Many thanks to Ms Thain for hosting Flash Fiction Challenge at Thain in Vain, Canada



20 thoughts on “The empowerment of Bernice

  1. Charleton Heston as God? Maybe Moses… I rather like George Burns as God. Got a big chuckle out of Chuck reminding Berenice of her right to bear arms. What a terrible thing: one finally gains self-awareness only to be carted away by a couple of guys with names like Stalin, Trotsky and Nietzsche. Oh well, that which doesn’t kill you only makes you stronger.

    And gosh, popping into sentience while listening to the gradual intensity of Ravel’s Bolero… yeah, kinda like that, too.

    Funny, clever. Fun!

    • Oh, there’s more, sweetie. I wrote 1600 words on the story. Some things get resolved. I’ll post the rest of the story, maybe in 2 more parts. Did you ever get my comments on Pop goes the weirdo? Creepy. Loved it. And I answered your question about Forbidden Planet this past weekend or somewhere around there. I watched it again for the 100th time just the other night. I’ve got an email to send you. Lucy

      • Still waiting for that email, girlfriend! 😀 Whenever you feel up to it.

        I like the idea of continuing stories. I have a couple in my Schuyler Falls tales, and I need to get back to those. Anyway, can’t wait to see what you come up with poor Berenice.

        I did get the Pop Goes the Weasel comments – I think it was in a different thread, but I got them. I’m glad you liked the story, Lucy!

        Forbidden Planet is one of those movies where I want to pull out the popcorn and maybe a Miller Lite and settle in. I always liked Anne Francis. Do you remember her as ‘Honey West’?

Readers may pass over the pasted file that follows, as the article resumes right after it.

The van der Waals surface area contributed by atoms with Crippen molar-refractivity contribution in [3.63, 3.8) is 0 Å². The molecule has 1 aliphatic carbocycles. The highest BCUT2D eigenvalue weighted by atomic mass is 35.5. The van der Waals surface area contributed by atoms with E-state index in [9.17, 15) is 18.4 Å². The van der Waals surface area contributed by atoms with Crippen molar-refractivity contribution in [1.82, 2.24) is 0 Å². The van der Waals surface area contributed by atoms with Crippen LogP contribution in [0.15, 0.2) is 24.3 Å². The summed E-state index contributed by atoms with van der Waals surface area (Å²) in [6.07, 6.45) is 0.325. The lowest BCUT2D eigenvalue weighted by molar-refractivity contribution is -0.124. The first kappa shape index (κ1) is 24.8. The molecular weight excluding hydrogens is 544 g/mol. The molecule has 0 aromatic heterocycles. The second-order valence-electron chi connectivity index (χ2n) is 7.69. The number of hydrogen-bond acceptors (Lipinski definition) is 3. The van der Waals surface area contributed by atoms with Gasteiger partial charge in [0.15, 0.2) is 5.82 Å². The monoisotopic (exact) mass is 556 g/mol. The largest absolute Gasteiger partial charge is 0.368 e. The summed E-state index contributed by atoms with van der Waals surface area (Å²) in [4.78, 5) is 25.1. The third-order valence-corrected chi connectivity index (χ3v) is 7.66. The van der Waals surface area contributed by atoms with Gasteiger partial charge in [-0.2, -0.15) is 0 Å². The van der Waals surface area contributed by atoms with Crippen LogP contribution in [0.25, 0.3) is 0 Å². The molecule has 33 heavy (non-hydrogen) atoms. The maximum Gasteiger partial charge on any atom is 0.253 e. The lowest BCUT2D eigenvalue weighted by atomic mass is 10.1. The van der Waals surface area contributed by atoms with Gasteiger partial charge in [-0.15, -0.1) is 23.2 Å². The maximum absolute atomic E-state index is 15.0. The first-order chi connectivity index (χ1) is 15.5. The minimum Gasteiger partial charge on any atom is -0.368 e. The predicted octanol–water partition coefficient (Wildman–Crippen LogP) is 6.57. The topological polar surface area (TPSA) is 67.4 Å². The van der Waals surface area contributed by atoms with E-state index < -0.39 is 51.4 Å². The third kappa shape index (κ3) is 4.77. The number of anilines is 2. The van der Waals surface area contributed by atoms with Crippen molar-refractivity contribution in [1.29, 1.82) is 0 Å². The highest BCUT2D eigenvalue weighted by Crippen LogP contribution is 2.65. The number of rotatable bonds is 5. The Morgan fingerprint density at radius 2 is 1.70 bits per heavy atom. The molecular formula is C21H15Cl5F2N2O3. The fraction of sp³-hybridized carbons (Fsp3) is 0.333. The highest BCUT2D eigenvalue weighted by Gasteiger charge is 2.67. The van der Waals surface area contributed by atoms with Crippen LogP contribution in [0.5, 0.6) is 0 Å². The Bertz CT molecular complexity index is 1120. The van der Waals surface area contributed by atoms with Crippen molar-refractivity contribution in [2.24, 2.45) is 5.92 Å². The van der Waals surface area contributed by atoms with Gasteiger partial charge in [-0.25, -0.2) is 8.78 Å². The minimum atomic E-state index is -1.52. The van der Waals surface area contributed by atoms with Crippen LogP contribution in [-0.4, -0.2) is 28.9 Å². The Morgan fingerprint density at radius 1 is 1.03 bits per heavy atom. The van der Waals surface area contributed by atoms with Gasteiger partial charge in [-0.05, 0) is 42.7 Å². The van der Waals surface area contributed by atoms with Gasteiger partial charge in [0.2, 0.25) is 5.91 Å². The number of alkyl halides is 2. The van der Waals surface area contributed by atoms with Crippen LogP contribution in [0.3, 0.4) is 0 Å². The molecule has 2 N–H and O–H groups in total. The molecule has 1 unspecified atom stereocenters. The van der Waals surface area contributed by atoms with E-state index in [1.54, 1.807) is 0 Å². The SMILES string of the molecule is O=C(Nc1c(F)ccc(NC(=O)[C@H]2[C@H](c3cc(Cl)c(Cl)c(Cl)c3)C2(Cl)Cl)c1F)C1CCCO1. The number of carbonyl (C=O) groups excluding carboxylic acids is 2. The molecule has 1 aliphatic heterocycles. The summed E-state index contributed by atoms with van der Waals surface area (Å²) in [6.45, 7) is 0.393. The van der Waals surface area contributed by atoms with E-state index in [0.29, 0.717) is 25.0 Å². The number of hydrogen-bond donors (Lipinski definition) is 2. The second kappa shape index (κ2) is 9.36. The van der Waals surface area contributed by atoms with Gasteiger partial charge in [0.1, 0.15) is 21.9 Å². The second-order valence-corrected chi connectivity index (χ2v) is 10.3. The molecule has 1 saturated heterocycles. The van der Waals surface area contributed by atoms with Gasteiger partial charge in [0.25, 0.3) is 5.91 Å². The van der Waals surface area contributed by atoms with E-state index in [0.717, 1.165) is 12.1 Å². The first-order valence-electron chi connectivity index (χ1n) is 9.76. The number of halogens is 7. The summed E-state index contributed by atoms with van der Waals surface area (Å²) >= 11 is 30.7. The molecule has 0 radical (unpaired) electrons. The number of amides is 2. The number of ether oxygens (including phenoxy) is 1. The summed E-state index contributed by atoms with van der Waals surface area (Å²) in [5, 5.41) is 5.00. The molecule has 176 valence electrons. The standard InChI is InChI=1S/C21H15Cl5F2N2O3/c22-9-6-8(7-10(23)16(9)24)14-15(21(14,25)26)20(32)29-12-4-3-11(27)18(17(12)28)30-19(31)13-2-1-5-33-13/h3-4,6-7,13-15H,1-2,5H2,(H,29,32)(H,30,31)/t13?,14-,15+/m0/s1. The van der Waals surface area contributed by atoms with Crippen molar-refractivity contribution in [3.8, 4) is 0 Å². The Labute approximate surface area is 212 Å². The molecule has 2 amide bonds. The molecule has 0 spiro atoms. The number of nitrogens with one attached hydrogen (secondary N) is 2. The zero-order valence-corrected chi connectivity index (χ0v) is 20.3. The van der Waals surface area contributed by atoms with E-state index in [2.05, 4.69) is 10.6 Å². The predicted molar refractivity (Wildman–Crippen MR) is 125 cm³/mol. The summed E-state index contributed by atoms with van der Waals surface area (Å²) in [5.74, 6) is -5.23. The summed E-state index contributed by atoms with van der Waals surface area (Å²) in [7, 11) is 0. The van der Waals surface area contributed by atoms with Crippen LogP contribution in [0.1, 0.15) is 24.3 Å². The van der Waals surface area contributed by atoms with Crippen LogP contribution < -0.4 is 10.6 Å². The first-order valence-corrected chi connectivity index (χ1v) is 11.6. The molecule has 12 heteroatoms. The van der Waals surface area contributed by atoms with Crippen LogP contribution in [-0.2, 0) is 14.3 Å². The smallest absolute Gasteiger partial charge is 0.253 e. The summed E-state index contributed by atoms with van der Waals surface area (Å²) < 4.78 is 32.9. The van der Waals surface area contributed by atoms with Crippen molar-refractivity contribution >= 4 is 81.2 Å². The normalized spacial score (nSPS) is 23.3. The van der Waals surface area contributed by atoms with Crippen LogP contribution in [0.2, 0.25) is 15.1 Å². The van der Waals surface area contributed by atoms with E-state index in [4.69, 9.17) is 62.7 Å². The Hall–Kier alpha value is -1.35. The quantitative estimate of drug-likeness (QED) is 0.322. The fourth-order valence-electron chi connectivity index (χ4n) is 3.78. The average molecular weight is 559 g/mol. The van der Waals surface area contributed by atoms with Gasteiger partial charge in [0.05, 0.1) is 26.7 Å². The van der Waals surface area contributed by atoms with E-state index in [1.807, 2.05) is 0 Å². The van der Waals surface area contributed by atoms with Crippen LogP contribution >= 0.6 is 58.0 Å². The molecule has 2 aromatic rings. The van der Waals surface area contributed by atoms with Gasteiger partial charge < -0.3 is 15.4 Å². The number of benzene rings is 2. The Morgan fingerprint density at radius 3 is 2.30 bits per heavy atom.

• I remember Honey West . She had an ocelot. I like the move “The day the earth stood still”, It’s one of my favorites.: GORT KLAATU BARADA NIKTO. I’ll work on the email . My Friday Fictioneers is out–I posted it on the wrong blog — it’s on Excess Gardener. Oh well

  2. You really packed this full of clever references! What a great little story, Lucy! So glad Bernice was able to find happiness through her first decision. Is she Trotsky and Nietzsche’s inspiration! Great work! TiV

  3. I do hope Bernice finds the Maytag Man…he’s been so bored, you know. This was such fun, Lucy. Will God-as-Heston convince Bernice to take up arms against the commies? I want to know!

    • Oh gee, I forgot about the commies. I am currently editing the sequel. Because I was limited to 500 words I had to cut it off where I did. Bernice has some more decisions to make. There are a couple of new characters. I hope you stop by for the continuation. Thanks for coming by and I always appreciate comments. Let me see if I can squeeze in the Maytag man. Lucy

  4. I loved all of the references that you peppered the story with and laughed out loud at the Charlton Heston as God part. It’s completely oddball yet it works very effectively. Well done, Lucy! 🙂

    • Thanks so much. It was fun to write. I have a sequel already written because I went over the 500 word limit by 1200 words. Thanks for coming by and as always, I appreciate your comments. Lucy